I’m sure people do these things today, but they sure did them a lot more often in that other world I visit, the world of the Postcard Craze of 1908 or so. Young men slipped out after curfew to exchange a few words under the girlfriend’s window, women put pies to cool on the kitchen window, tramps slipped up and stole clothes from your clothesline and pies from your kitchen window, unpleasant kids tied firecrackers to a stray dog’s tail, restaurants served tough steak and elderly butter, and people unable to sleep threw shoes at cats.
And children stole jam.
This was a while back, you understand, when billions of dollars were not yet spent on advertising and manufacturing sweet snacks. They existed: a new exotic item called caramel had been brought to the United States in the 1880s and was very popular, and purveyors of chocolate produced both fancy assortments for the upper classes, and cheaper versions for the masses. And, of course, bakeries existed to provide people not just with bread but with sweet rolls and the doughnut of popular consumption (such a hardy bread product in its day that one dunked it in coffee partially in self-defense. It also sweetened the coffee without recourse to the sugar bowl.)
But a majority of Americans lived in rural areas and small towns. This not only meant, for the average child, fewer opportunities to buy sweets but also a security system it was hard to evade. An uncle of mine recalled a moment in the 1930s when he did a chore for a woman who lived several blocks from his house, who surprised him by giving him a nickel. Knowing his parents would either a) make him give back the nickel since it was a neighbor or b) take the nickel and put it into his college fund, he chose to go immediately to a store which would sell him a Fudgesicle for a nickel. He reasoned that if he ate it on the way home, it would be gone when his mother saw him, and there would be no evidence that there had been a nickel or a Fudgesicle.
He had reckoned without the other neighbors, who, seeing him with a Fudgesicle would wonder where a kid who did not usually eat such things got it, and call his mother to inquire. Fifty years later, he could still remember regretting he hadn’t thought to eat the forbidden sweets before he left the store.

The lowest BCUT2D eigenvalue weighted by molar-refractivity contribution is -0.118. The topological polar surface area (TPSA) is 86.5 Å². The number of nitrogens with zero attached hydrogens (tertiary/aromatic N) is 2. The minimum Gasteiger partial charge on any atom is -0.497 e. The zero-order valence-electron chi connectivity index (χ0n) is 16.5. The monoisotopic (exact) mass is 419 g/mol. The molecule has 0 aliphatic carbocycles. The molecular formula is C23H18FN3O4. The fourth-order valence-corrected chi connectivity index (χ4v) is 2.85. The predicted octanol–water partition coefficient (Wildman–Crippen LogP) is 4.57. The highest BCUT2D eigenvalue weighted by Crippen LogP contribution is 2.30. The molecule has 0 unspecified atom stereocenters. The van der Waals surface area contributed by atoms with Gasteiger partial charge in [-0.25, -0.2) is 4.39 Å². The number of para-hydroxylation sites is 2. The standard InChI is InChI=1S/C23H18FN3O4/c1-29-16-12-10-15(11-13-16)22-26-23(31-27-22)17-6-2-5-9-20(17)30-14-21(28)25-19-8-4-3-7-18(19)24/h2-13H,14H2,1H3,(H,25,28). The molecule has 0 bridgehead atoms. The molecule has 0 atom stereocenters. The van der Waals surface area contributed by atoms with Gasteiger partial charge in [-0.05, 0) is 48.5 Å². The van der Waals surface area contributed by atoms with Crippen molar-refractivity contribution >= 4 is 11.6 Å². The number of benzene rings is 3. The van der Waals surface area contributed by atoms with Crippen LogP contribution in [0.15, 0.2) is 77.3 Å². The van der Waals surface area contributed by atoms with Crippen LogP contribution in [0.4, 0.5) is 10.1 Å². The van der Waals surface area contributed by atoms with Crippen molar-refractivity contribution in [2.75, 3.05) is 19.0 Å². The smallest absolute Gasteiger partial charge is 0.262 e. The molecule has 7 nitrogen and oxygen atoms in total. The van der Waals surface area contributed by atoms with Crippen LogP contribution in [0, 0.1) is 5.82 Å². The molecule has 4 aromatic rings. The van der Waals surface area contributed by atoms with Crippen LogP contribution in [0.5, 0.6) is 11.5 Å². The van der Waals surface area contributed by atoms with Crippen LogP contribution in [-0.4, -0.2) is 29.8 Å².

So even where there was opportunity, there were eyes watching. But in the privacy of one’s home…true, when pie or cookies were available, these were dispensed by the Kitchen CEO, who could keep track of them. But those jams and jellies….
Just about every well-established family put up fruits and vegetables at harvest time; in the days when grocery stores stocked only seasonal goods, this was the only way to make sure you could have apples (dried or made into sauce), cabbage (as sauerkraut), or beans (cooked and canned) through the long winter. And there would be jams and jellies in varieties you now have to send away to an artisanal market for, but which then grew wild in the back yard: elderberry, huckleberry, blackberry, with perhaps Damson plum and apricot as well.
And jars could be opened and reclosed. In fact, once Mother opened a jar, how could she be sure how much had been in the jar next time she opened it? An enterprising child, with stealth and a spoon, could take care of those sweet tooth cravings. Mind you, it took nerve.
A child who will read her future in her own shadow is not going to make it as a master criminal. It also took a certain amount of planning, a certain degree of stealth.
But once you had mastered your fears and learned to keep your face clean, you had only to deal with the aftereffects of consuming a lot more fruit and sugar and pectin than you usually ate at one time. (You don’t really want to see all the castor oil and chamber pot postcards, do you?)
Of course, sometimes fortune would play into your hand. This was also an era when a child’s Time Out might involve being locked in a dark closet, or in the dark, dank, spider-filled cellar. Where, if you thought about it, was also where Mother stored the jars of jam.
Crime, it seems, COULD occasionally pay.